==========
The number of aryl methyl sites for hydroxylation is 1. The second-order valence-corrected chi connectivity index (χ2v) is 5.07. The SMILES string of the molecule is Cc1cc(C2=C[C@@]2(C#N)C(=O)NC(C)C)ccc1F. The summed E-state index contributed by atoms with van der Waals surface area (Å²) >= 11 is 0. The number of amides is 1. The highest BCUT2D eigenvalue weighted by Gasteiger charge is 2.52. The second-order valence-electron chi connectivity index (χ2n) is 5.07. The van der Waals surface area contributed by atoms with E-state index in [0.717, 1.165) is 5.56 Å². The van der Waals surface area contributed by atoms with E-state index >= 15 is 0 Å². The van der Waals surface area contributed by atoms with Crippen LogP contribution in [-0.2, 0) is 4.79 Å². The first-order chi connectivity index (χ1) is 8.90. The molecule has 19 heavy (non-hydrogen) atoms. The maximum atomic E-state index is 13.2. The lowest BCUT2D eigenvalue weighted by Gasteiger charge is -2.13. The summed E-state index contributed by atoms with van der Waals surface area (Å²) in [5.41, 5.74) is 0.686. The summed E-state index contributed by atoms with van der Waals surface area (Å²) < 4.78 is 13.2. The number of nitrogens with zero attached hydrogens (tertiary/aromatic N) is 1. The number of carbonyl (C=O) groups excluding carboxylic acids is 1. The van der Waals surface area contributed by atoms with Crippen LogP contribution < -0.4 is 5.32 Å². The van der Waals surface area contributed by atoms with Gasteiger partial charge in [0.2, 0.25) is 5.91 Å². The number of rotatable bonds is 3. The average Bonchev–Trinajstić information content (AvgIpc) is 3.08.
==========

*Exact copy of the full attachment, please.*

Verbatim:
The number of aryl methyl sites for hydroxylation is 1. The second-order valence-corrected chi connectivity index (χ2v) is 5.07. The SMILES string of the molecule is Cc1cc(C2=C[C@@]2(C#N)C(=O)NC(C)C)ccc1F. The summed E-state index contributed by atoms with van der Waals surface area (Å²) >= 11 is 0. The number of amides is 1. The highest BCUT2D eigenvalue weighted by Gasteiger charge is 2.52. The second-order valence-electron chi connectivity index (χ2n) is 5.07. The van der Waals surface area contributed by atoms with E-state index in [0.717, 1.165) is 5.56 Å². The van der Waals surface area contributed by atoms with E-state index >= 15 is 0 Å². The van der Waals surface area contributed by atoms with Crippen LogP contribution in [-0.2, 0) is 4.79 Å². The first-order chi connectivity index (χ1) is 8.90. The molecule has 19 heavy (non-hydrogen) atoms. The maximum atomic E-state index is 13.2. The lowest BCUT2D eigenvalue weighted by Gasteiger charge is -2.13. The summed E-state index contributed by atoms with van der Waals surface area (Å²) in [5.41, 5.74) is 0.686. The summed E-state index contributed by atoms with van der Waals surface area (Å²) < 4.78 is 13.2. The number of nitrogens with zero attached hydrogens (tertiary/aromatic N) is 1. The number of carbonyl (C=O) groups excluding carboxylic acids is 1. The van der Waals surface area contributed by atoms with Crippen LogP contribution < -0.4 is 5.32 Å². The van der Waals surface area contributed by atoms with Gasteiger partial charge in [0.2, 0.25) is 5.91 Å². The number of rotatable bonds is 3. The average Bonchev–Trinajstić information content (AvgIpc) is 3.08.